Business Advantages and Tax Minimization Attract U.S. Persons and Enforcement Challenges Exist
GAO-08-779T: Published: Jul 24, 2008. Publicly Released: Jul 24, 2008.
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The Cayman Islands is a major offshore financial center and the registered home of thousands of corporations and financial entities. Financial activity there is in the trillions of dollars annually. One Cayman building--Ugland House--has been the subject of public attention as the listed address of thousands of companies. To help Congress better understand the nature of U.S. persons' business activities in the Cayman Islands, GAO was asked to study (1) the nature and extent of U.S. persons' involvement with Ugland House registered entities and the nature of such business; (2) the reasons why U.S. persons conduct business in the Cayman Islands; (3) information available to the U.S. government regarding U.S. persons' Cayman activities; and (4) the U.S. government's compliance and enforcement efforts. GAO interviewed U.S. and Cayman government officials and representatives of the law firm housed in Ugland House, and reviewed relevant documents. The full report on GAO's review is GAO-08-778, being released at the same time as this testimony.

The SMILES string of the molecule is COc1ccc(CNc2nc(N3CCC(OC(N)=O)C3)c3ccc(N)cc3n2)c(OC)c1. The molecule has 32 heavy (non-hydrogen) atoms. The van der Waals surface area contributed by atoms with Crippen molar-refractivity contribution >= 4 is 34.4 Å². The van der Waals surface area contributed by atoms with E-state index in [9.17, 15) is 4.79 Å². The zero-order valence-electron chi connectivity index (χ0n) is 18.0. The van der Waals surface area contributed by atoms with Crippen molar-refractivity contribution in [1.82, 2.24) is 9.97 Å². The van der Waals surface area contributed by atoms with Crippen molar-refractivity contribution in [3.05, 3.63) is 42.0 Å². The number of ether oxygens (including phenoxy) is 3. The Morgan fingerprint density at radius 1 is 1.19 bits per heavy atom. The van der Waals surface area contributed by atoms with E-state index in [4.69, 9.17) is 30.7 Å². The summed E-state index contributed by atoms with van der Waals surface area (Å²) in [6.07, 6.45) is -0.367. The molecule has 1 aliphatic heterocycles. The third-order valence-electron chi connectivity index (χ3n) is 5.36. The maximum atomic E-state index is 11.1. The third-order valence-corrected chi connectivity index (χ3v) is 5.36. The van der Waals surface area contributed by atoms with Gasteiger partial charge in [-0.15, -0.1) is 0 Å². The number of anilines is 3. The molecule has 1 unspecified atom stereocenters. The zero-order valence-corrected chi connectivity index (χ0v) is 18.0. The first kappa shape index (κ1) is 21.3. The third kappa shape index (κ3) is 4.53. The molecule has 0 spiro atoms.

The sole occupant of Ugland House is Maples and Calder, a law firm and company-services provider that serves as registered office for the 18,857 entities it created as of March 2008, on behalf of a largely international clientele. According to Maples partners, about 5 percent of these entities were wholly U.S.-owned and 40 to 50 percent had a U.S. billing address. Ugland House registered entities are often participants in investment and structured-finance activities, including those related to hedge funds and securitization. Gaining business advantages, such as facilitating U.S.-foreign transactions or minimizing taxes, are key reasons for U.S. persons' financial activity in the Cayman Islands. The Cayman Islands' reputation as a stable, business-friendly regulatory environment also attracts business. This activity is typically legal, such as when pension funds and other U.S. tax-exempt entities invest in Cayman hedge funds to maximize their investment return by minimizing U.S. taxes. Nevertheless, as with other offshore jurisdictions, some U.S. persons may use Cayman Island entities to illegally evade income taxes or hide illegal activity. Information about U.S. persons' Cayman activities comes from self-reporting, international agreements, and less formal sharing with the Cayman government. Because there is often no third-party reporting, self-reported information may be vulnerable to being inaccurate or incomplete. U.S. officials said the Cayman government has been responsive to taxpayer-specific information requests. The Internal Revenue Service has several initiatives that target offshore tax evasion, including cases involving Cayman entities, but oversight and enforcement challenges related to offshore financial activity exist. U.S. officials said that cooperation with the Cayman Islands government has been good. Also, Maples partners said that ultimate responsibility for compliance with U.S. tax laws lies with U.S. taxpayers.